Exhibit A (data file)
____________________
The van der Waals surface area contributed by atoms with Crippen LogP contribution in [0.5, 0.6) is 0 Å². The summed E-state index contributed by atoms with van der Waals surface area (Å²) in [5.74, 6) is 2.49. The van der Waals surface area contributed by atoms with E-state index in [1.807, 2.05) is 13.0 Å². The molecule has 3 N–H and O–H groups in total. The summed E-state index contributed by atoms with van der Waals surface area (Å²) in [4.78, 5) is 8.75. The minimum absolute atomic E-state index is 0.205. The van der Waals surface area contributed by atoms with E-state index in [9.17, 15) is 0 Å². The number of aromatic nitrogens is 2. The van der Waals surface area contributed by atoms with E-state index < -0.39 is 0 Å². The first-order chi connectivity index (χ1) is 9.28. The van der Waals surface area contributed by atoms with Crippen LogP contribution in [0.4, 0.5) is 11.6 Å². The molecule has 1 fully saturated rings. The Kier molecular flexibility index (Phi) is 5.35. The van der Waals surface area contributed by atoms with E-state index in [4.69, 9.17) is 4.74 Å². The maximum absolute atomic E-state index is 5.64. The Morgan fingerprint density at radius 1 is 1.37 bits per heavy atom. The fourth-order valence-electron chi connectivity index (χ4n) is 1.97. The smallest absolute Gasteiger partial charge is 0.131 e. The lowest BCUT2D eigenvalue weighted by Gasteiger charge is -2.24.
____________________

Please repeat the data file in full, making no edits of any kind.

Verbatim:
The van der Waals surface area contributed by atoms with Crippen LogP contribution in [0.5, 0.6) is 0 Å². The summed E-state index contributed by atoms with van der Waals surface area (Å²) in [5.74, 6) is 2.49. The van der Waals surface area contributed by atoms with E-state index in [1.807, 2.05) is 13.0 Å². The molecule has 3 N–H and O–H groups in total. The summed E-state index contributed by atoms with van der Waals surface area (Å²) in [4.78, 5) is 8.75. The minimum absolute atomic E-state index is 0.205. The van der Waals surface area contributed by atoms with E-state index in [9.17, 15) is 0 Å². The number of aromatic nitrogens is 2. The van der Waals surface area contributed by atoms with E-state index < -0.39 is 0 Å². The first-order chi connectivity index (χ1) is 9.28. The van der Waals surface area contributed by atoms with Crippen LogP contribution in [0.4, 0.5) is 11.6 Å². The molecule has 1 fully saturated rings. The Kier molecular flexibility index (Phi) is 5.35. The van der Waals surface area contributed by atoms with E-state index in [4.69, 9.17) is 4.74 Å². The maximum absolute atomic E-state index is 5.64. The Morgan fingerprint density at radius 1 is 1.37 bits per heavy atom. The fourth-order valence-electron chi connectivity index (χ4n) is 1.97. The smallest absolute Gasteiger partial charge is 0.131 e. The lowest BCUT2D eigenvalue weighted by Gasteiger charge is -2.24.